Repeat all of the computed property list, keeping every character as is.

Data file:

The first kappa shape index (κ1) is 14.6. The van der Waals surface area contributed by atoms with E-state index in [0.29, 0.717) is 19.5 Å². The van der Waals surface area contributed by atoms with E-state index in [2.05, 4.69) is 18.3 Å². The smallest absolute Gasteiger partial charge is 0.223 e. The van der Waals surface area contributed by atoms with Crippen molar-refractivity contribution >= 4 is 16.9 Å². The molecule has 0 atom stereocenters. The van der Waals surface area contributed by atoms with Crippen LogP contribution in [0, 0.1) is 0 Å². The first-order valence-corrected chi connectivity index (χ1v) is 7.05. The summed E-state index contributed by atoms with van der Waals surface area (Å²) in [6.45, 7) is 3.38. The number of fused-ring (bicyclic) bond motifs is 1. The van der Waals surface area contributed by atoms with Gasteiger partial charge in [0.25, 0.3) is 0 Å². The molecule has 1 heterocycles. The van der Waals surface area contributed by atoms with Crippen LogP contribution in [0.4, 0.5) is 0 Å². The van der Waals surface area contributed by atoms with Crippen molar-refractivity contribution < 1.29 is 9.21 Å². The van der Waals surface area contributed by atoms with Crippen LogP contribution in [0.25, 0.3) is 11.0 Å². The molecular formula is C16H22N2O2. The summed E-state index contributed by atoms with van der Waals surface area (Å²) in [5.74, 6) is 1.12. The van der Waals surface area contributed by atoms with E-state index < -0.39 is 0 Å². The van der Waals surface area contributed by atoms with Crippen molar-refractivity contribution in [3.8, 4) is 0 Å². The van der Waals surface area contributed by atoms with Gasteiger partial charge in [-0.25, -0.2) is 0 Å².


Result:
The first kappa shape index (κ1) is 14.6. The van der Waals surface area contributed by atoms with E-state index in [0.29, 0.717) is 19.5 Å². The van der Waals surface area contributed by atoms with E-state index in [2.05, 4.69) is 18.3 Å². The smallest absolute Gasteiger partial charge is 0.223 e. The van der Waals surface area contributed by atoms with Crippen molar-refractivity contribution >= 4 is 16.9 Å². The molecule has 0 atom stereocenters. The van der Waals surface area contributed by atoms with Crippen LogP contribution in [0, 0.1) is 0 Å². The first-order valence-corrected chi connectivity index (χ1v) is 7.05. The summed E-state index contributed by atoms with van der Waals surface area (Å²) in [6.45, 7) is 3.38. The number of fused-ring (bicyclic) bond motifs is 1. The van der Waals surface area contributed by atoms with Gasteiger partial charge in [0.25, 0.3) is 0 Å². The molecule has 1 heterocycles. The van der Waals surface area contributed by atoms with Crippen LogP contribution in [0.4, 0.5) is 0 Å². The van der Waals surface area contributed by atoms with Crippen molar-refractivity contribution < 1.29 is 9.21 Å². The van der Waals surface area contributed by atoms with Crippen LogP contribution in [0.25, 0.3) is 11.0 Å². The molecular formula is C16H22N2O2. The summed E-state index contributed by atoms with van der Waals surface area (Å²) in [5.74, 6) is 1.12. The van der Waals surface area contributed by atoms with E-state index < -0.39 is 0 Å². The van der Waals surface area contributed by atoms with Crippen molar-refractivity contribution in [3.8, 4) is 0 Å². The van der Waals surface area contributed by atoms with Gasteiger partial charge in [-0.25, -0.2) is 0 Å².